Display the rules in a classroom poster and help everyone along with songs and videos incorporating the rules. Share the schedules for lunch or library time by writing them on the board or handing a sign.
Teaching In-Person and Online Simultaneously
Technology challenges abound in keeping everyone logged on and paying attention. It can be challenging to ascertain whether online students struggle to understand the material like their in-school peers.
Make the most of the technology you have by asking for advice from those who have been there. There are resources like The Friendly Teacher, Hannah Wild or True Life, I’m a teacher by Theresa Copeland to help you figure out the best way forward.
Also, keep your perspective. Virtual paired with live school won’t last forever. Everyone is sharing the challenge, so focus on connecting with students wherever they are to keep them engaged. Also, resist comparing this year with last year. Many lessons have been learned that you can now use to make things easier.
What to Do to Improve the Coming Year
- Review your lesson plans to determine what did and didn’t work. Monitor internet trends and social media to increase engagement.
- Prepare digital documents correctly. Update all learning materials to ensure they are the most useful you can find.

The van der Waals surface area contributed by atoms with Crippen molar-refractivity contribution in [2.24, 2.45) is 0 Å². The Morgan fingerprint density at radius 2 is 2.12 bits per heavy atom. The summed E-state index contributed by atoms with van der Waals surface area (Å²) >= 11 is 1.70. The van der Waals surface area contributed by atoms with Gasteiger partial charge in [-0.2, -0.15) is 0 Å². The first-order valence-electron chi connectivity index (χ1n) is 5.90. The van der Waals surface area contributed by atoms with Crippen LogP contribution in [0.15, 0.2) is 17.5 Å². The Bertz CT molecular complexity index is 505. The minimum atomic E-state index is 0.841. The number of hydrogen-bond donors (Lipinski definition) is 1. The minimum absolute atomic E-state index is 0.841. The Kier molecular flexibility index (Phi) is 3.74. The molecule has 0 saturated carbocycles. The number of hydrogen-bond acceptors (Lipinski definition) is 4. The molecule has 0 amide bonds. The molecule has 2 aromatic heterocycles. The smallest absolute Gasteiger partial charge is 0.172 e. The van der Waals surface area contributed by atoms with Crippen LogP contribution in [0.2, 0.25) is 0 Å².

- Connect with colleagues. The team spirit will help everyone learn new and better teaching methods.
- Set new goals and write them down daily. It helps you visualize steps to take to complete tasks and take action.
- Take a break and find time for yourself every day. Disconnect from work and recharge using hobbies and relaxation.
Teachers need help from schools and administrators to drive change. Administrators should take steps to help all school employees protect their mental health and avoid burnout. Avoid dispensing vague or impractical guidance and include teachers in new plans.
Ensure the structures and practices are appropriate and non-intrusive. Allow time for self-care and reflection. Create an environment where everyone works together to reach for the vision for your school.